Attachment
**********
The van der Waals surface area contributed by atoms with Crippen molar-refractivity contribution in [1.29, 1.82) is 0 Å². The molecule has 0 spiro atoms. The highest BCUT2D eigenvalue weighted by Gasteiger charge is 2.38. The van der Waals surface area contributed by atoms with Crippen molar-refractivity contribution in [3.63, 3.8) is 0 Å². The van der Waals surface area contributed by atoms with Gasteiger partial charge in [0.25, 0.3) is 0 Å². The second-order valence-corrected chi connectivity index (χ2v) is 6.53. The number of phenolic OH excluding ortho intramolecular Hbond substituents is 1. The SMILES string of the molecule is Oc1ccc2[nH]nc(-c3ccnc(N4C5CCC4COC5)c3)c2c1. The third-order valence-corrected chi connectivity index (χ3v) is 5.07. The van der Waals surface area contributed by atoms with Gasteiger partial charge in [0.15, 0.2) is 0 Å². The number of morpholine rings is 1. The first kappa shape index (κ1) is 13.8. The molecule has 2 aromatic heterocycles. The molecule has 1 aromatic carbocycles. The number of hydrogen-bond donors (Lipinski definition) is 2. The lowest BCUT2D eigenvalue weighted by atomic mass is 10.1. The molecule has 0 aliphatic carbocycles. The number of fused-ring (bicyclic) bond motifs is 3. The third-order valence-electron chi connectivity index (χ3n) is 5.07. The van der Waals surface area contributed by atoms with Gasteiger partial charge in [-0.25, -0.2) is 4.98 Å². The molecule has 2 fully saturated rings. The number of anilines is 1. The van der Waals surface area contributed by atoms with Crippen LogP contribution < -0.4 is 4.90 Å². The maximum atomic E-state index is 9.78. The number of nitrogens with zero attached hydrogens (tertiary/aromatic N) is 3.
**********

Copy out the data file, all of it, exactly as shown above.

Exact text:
The van der Waals surface area contributed by atoms with Crippen molar-refractivity contribution in [1.29, 1.82) is 0 Å². The molecule has 0 spiro atoms. The highest BCUT2D eigenvalue weighted by Gasteiger charge is 2.38. The van der Waals surface area contributed by atoms with Crippen molar-refractivity contribution in [3.63, 3.8) is 0 Å². The van der Waals surface area contributed by atoms with Gasteiger partial charge in [0.25, 0.3) is 0 Å². The second-order valence-corrected chi connectivity index (χ2v) is 6.53. The number of phenolic OH excluding ortho intramolecular Hbond substituents is 1. The SMILES string of the molecule is Oc1ccc2[nH]nc(-c3ccnc(N4C5CCC4COC5)c3)c2c1. The third-order valence-corrected chi connectivity index (χ3v) is 5.07. The van der Waals surface area contributed by atoms with Gasteiger partial charge in [0.15, 0.2) is 0 Å². The number of morpholine rings is 1. The first kappa shape index (κ1) is 13.8. The molecule has 2 aromatic heterocycles. The molecule has 1 aromatic carbocycles. The number of hydrogen-bond donors (Lipinski definition) is 2. The lowest BCUT2D eigenvalue weighted by atomic mass is 10.1. The molecule has 0 aliphatic carbocycles. The number of fused-ring (bicyclic) bond motifs is 3. The third-order valence-electron chi connectivity index (χ3n) is 5.07. The van der Waals surface area contributed by atoms with Gasteiger partial charge in [-0.25, -0.2) is 4.98 Å². The molecule has 2 fully saturated rings. The number of anilines is 1. The van der Waals surface area contributed by atoms with Crippen LogP contribution < -0.4 is 4.90 Å². The maximum atomic E-state index is 9.78. The number of nitrogens with zero attached hydrogens (tertiary/aromatic N) is 3.